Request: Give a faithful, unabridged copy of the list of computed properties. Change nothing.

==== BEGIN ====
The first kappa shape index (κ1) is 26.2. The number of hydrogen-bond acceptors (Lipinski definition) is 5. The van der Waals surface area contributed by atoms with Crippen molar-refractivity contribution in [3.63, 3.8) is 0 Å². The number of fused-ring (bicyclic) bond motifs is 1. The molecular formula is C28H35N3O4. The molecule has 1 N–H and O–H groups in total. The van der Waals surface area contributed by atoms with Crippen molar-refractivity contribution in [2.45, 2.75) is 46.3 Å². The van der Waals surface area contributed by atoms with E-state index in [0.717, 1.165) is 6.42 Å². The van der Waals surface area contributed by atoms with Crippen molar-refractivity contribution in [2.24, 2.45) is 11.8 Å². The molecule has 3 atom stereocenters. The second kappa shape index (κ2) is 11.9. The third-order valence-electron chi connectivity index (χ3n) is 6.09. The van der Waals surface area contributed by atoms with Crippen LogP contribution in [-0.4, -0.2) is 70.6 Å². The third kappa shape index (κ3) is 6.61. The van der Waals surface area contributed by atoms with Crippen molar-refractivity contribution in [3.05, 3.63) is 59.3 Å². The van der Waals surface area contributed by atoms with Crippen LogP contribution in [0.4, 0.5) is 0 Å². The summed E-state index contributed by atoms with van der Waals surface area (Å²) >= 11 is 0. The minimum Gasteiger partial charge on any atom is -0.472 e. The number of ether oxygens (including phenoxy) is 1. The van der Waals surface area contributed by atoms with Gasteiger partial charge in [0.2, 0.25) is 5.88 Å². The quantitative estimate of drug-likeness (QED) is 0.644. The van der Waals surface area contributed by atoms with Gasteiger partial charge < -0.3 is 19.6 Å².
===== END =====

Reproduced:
The first kappa shape index (κ1) is 26.2. The number of hydrogen-bond acceptors (Lipinski definition) is 5. The van der Waals surface area contributed by atoms with Crippen molar-refractivity contribution in [3.63, 3.8) is 0 Å². The number of fused-ring (bicyclic) bond motifs is 1. The molecular formula is C28H35N3O4. The molecule has 1 N–H and O–H groups in total. The van der Waals surface area contributed by atoms with Crippen molar-refractivity contribution in [2.45, 2.75) is 46.3 Å². The van der Waals surface area contributed by atoms with E-state index in [0.717, 1.165) is 6.42 Å². The van der Waals surface area contributed by atoms with Crippen molar-refractivity contribution in [2.24, 2.45) is 11.8 Å². The molecule has 3 atom stereocenters. The second kappa shape index (κ2) is 11.9. The third-order valence-electron chi connectivity index (χ3n) is 6.09. The van der Waals surface area contributed by atoms with Crippen LogP contribution in [-0.4, -0.2) is 70.6 Å². The third kappa shape index (κ3) is 6.61. The van der Waals surface area contributed by atoms with Crippen molar-refractivity contribution in [3.05, 3.63) is 59.3 Å². The van der Waals surface area contributed by atoms with Crippen LogP contribution in [0.4, 0.5) is 0 Å². The summed E-state index contributed by atoms with van der Waals surface area (Å²) >= 11 is 0. The minimum Gasteiger partial charge on any atom is -0.472 e. The number of ether oxygens (including phenoxy) is 1. The van der Waals surface area contributed by atoms with Gasteiger partial charge in [0.2, 0.25) is 5.88 Å². The quantitative estimate of drug-likeness (QED) is 0.644. The van der Waals surface area contributed by atoms with Gasteiger partial charge < -0.3 is 19.6 Å².